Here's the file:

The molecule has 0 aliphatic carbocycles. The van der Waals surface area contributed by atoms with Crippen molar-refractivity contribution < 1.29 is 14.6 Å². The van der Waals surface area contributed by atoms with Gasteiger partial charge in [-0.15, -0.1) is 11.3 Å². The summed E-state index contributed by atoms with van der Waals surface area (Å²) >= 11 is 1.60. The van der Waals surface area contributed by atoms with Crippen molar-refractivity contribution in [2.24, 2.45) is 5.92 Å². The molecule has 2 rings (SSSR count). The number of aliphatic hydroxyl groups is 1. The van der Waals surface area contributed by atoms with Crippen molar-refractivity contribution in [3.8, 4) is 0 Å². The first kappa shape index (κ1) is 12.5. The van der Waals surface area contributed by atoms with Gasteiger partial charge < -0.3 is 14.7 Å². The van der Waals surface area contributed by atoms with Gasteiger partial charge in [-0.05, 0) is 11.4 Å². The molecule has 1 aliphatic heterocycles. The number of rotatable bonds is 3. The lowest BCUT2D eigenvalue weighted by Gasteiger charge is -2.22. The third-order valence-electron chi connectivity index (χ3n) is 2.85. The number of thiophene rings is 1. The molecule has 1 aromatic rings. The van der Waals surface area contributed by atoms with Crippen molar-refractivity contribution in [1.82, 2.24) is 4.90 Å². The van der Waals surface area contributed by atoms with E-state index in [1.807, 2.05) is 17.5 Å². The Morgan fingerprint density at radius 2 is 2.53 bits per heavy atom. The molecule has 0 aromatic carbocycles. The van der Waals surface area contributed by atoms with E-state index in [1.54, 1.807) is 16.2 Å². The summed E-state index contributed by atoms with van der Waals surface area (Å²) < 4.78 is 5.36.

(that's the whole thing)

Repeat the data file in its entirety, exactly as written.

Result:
The molecule has 0 aliphatic carbocycles. The van der Waals surface area contributed by atoms with Crippen molar-refractivity contribution < 1.29 is 14.6 Å². The van der Waals surface area contributed by atoms with Gasteiger partial charge in [-0.15, -0.1) is 11.3 Å². The summed E-state index contributed by atoms with van der Waals surface area (Å²) >= 11 is 1.60. The van der Waals surface area contributed by atoms with Crippen molar-refractivity contribution in [2.24, 2.45) is 5.92 Å². The molecule has 2 rings (SSSR count). The number of aliphatic hydroxyl groups is 1. The van der Waals surface area contributed by atoms with Crippen molar-refractivity contribution in [3.8, 4) is 0 Å². The first kappa shape index (κ1) is 12.5. The van der Waals surface area contributed by atoms with Gasteiger partial charge < -0.3 is 14.7 Å². The van der Waals surface area contributed by atoms with Gasteiger partial charge in [-0.05, 0) is 11.4 Å². The molecule has 1 aliphatic heterocycles. The number of rotatable bonds is 3. The lowest BCUT2D eigenvalue weighted by Gasteiger charge is -2.22. The third-order valence-electron chi connectivity index (χ3n) is 2.85. The number of thiophene rings is 1. The molecule has 1 aromatic rings. The van der Waals surface area contributed by atoms with Crippen molar-refractivity contribution in [1.82, 2.24) is 4.90 Å². The van der Waals surface area contributed by atoms with E-state index in [1.807, 2.05) is 17.5 Å². The Morgan fingerprint density at radius 2 is 2.53 bits per heavy atom. The molecule has 0 aromatic carbocycles. The van der Waals surface area contributed by atoms with E-state index in [1.54, 1.807) is 16.2 Å². The summed E-state index contributed by atoms with van der Waals surface area (Å²) < 4.78 is 5.36.